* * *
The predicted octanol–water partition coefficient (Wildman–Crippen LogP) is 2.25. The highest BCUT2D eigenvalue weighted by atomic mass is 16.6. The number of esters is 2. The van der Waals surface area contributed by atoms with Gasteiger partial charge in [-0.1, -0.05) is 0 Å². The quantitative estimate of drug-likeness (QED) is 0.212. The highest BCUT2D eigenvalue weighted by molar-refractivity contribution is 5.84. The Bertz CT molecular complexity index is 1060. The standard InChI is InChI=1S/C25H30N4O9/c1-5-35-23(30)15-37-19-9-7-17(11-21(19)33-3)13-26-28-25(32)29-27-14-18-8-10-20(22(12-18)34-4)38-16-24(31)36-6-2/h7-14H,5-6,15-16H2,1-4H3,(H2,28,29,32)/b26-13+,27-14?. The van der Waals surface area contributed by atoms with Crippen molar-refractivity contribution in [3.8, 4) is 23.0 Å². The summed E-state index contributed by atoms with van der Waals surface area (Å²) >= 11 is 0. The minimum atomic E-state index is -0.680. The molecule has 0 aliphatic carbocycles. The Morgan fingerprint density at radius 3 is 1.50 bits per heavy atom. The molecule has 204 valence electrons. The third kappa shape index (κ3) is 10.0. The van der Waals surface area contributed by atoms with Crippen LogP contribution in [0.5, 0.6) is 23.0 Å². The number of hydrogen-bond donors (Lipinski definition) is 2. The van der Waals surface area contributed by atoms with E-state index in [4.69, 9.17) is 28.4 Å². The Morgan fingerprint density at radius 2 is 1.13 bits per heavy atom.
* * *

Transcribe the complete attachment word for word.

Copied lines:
The predicted octanol–water partition coefficient (Wildman–Crippen LogP) is 2.25. The highest BCUT2D eigenvalue weighted by atomic mass is 16.6. The number of esters is 2. The van der Waals surface area contributed by atoms with Gasteiger partial charge in [-0.1, -0.05) is 0 Å². The quantitative estimate of drug-likeness (QED) is 0.212. The highest BCUT2D eigenvalue weighted by molar-refractivity contribution is 5.84. The Bertz CT molecular complexity index is 1060. The standard InChI is InChI=1S/C25H30N4O9/c1-5-35-23(30)15-37-19-9-7-17(11-21(19)33-3)13-26-28-25(32)29-27-14-18-8-10-20(22(12-18)34-4)38-16-24(31)36-6-2/h7-14H,5-6,15-16H2,1-4H3,(H2,28,29,32)/b26-13+,27-14?. The van der Waals surface area contributed by atoms with Crippen molar-refractivity contribution in [3.8, 4) is 23.0 Å². The summed E-state index contributed by atoms with van der Waals surface area (Å²) >= 11 is 0. The minimum atomic E-state index is -0.680. The molecule has 0 aliphatic carbocycles. The Morgan fingerprint density at radius 3 is 1.50 bits per heavy atom. The molecule has 204 valence electrons. The third kappa shape index (κ3) is 10.0. The van der Waals surface area contributed by atoms with Crippen LogP contribution in [0.5, 0.6) is 23.0 Å². The number of hydrogen-bond donors (Lipinski definition) is 2. The van der Waals surface area contributed by atoms with E-state index in [4.69, 9.17) is 28.4 Å². The Morgan fingerprint density at radius 2 is 1.13 bits per heavy atom.